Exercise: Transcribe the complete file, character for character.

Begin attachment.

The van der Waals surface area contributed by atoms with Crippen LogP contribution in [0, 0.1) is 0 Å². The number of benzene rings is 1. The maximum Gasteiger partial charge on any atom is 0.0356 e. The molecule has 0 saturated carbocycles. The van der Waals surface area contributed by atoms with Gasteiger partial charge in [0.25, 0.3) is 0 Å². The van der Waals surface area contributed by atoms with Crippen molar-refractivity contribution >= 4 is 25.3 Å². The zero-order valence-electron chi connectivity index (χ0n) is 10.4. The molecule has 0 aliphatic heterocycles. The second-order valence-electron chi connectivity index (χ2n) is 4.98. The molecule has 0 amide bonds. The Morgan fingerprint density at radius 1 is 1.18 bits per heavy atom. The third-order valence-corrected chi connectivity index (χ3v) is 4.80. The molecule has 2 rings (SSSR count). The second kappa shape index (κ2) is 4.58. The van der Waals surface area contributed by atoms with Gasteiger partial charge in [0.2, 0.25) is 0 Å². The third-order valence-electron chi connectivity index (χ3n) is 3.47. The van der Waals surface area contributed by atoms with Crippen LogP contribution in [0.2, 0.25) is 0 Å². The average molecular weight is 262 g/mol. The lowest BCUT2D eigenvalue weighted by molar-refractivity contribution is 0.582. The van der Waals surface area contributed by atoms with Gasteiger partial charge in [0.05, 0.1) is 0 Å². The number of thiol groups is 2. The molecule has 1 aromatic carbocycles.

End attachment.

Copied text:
The van der Waals surface area contributed by atoms with Crippen LogP contribution in [0, 0.1) is 0 Å². The number of benzene rings is 1. The maximum Gasteiger partial charge on any atom is 0.0356 e. The molecule has 0 saturated carbocycles. The van der Waals surface area contributed by atoms with Gasteiger partial charge in [0.25, 0.3) is 0 Å². The van der Waals surface area contributed by atoms with Crippen molar-refractivity contribution >= 4 is 25.3 Å². The zero-order valence-electron chi connectivity index (χ0n) is 10.4. The molecule has 0 aliphatic heterocycles. The second-order valence-electron chi connectivity index (χ2n) is 4.98. The molecule has 0 amide bonds. The Morgan fingerprint density at radius 1 is 1.18 bits per heavy atom. The third-order valence-corrected chi connectivity index (χ3v) is 4.80. The molecule has 2 rings (SSSR count). The second kappa shape index (κ2) is 4.58. The van der Waals surface area contributed by atoms with Gasteiger partial charge in [0.2, 0.25) is 0 Å². The third-order valence-electron chi connectivity index (χ3n) is 3.47. The van der Waals surface area contributed by atoms with Crippen LogP contribution in [0.2, 0.25) is 0 Å². The average molecular weight is 262 g/mol. The lowest BCUT2D eigenvalue weighted by molar-refractivity contribution is 0.582. The van der Waals surface area contributed by atoms with Gasteiger partial charge in [0.05, 0.1) is 0 Å². The number of thiol groups is 2. The molecule has 1 aromatic carbocycles.